It’s the little things that catch your eye sometimes.
To your average reader the almost microscopic adjustment to Google’s interface would barely register. It is literally a matter of an extra click.
Where once you could move straight from the web search into a news search simply by selecting the different search function in the top bar, you now need to open the news channel and retype your search term. Watch the video below and it will probably make more sense…
Well, you might argue, what is the harm in adding the extra three seconds it takes the average user to retype “Lady GaGa” and hit enter?
My response would be: seconds matter. For a company that heralded the arrival of instant search with the news that they could shave two to five seconds of every search by bridging the gap between reading speed (30 milliseconds between glances at different areas of a page) and typing speed (300 milliseconds between keystrokes), this is a step backwards. Or at least a step forwards at a fractionally slower pace than usual.
So the obvious next question is ‘why?’
The answer lies in the way Google (NSDQ: GOOG) is repositioning itself as an interface for the way we use the web. Rather than providing pure, pared-down search results as it used to, we are now getting enhanced results. Where once you would scroll through a democratic, if utilitarian, page that displayed each result in exactly the same fashion, there is now greater variety and richness.
The introduction of universal search (‘everything’) saw search engine results pages (SERPs) incorporate a mixture of video, images and news, while a more recent shift has seen the introduction of snippets – text that might be grabbed from page content rather than automatically going for a header – to further enhance the display. The arrival of Google+ and the ability to promote particular sites and influence the results others see has added another layer of information to SERPs.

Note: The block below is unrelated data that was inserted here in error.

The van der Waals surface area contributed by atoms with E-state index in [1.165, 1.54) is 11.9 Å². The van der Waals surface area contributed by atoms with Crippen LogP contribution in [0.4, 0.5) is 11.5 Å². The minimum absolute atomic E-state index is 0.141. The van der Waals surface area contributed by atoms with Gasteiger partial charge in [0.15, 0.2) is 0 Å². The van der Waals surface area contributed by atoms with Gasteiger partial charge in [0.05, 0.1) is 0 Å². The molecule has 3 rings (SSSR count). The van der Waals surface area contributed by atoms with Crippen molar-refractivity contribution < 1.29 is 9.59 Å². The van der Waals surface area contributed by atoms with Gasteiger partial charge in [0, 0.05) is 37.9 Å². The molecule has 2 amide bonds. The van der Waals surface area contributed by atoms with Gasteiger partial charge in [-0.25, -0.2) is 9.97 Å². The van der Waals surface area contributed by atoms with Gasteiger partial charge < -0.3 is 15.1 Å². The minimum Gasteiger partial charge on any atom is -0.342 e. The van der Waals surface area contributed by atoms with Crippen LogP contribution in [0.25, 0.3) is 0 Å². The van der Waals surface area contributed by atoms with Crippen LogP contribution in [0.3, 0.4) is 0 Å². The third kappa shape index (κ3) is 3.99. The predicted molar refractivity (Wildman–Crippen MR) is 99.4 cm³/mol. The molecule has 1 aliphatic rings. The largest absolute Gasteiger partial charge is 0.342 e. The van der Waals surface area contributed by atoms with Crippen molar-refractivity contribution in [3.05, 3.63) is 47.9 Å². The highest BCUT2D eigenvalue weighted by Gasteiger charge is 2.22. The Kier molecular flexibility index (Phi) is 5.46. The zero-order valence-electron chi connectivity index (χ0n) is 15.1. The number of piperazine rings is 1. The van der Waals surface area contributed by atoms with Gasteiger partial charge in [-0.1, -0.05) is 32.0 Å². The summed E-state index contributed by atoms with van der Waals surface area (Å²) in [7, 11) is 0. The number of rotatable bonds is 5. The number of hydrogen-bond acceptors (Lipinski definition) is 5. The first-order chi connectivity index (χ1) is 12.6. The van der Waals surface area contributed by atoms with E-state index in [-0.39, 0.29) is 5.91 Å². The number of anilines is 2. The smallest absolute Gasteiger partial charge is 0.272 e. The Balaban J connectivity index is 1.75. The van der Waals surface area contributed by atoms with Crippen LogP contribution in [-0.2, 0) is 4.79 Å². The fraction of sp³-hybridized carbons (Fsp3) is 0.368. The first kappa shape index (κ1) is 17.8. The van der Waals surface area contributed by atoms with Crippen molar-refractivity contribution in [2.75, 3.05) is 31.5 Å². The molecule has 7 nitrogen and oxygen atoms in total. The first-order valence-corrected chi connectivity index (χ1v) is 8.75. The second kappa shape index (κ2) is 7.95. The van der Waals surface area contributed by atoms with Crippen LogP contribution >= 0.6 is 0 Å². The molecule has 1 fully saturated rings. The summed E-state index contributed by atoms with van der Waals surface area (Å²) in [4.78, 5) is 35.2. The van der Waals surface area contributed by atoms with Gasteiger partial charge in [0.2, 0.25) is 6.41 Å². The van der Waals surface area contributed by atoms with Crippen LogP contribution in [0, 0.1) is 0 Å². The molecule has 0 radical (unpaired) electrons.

The point of this process is both strategic and, of course, user-focused. On the one hand, this rich information and the introduction of social elements are designed to give users more help. On the other, it is about Google working more closely with content providers and ensuring its brand is seen as a high-quality interface and not just a search tool. Take a look at the quick tour of Google News changes by using the presentation below…
From the display to the navigation, Google News is now less of a traditional search tool than a landing page for a ‘news session’ (you could call it a ‘newspaper’…).
Like the BBC’s Beta page, the site is now geared more explicitly towards serendipitous search. Every session must start by visiting the magazine-style front page. You arrive and might be looking for a particular story, but are also presented with curated picks that could catch your eye, as well as feature-rich and customised options to improve the presentation and relevancy of results.
I could see how a combination of curated content from editors and Amazon-style recommendations based on your reading history (and ‘plus ones’), as well as those of others on the Google+ platform, could further enhance this. This mixture of recommendation, referral and retrieval is heralding a shift in how Google works: delivering answers not just for specific user queries, but providing unprompted answers and suggestions.
And all from just an extra click of the mouse button.
This article originally appeared in NewsReach.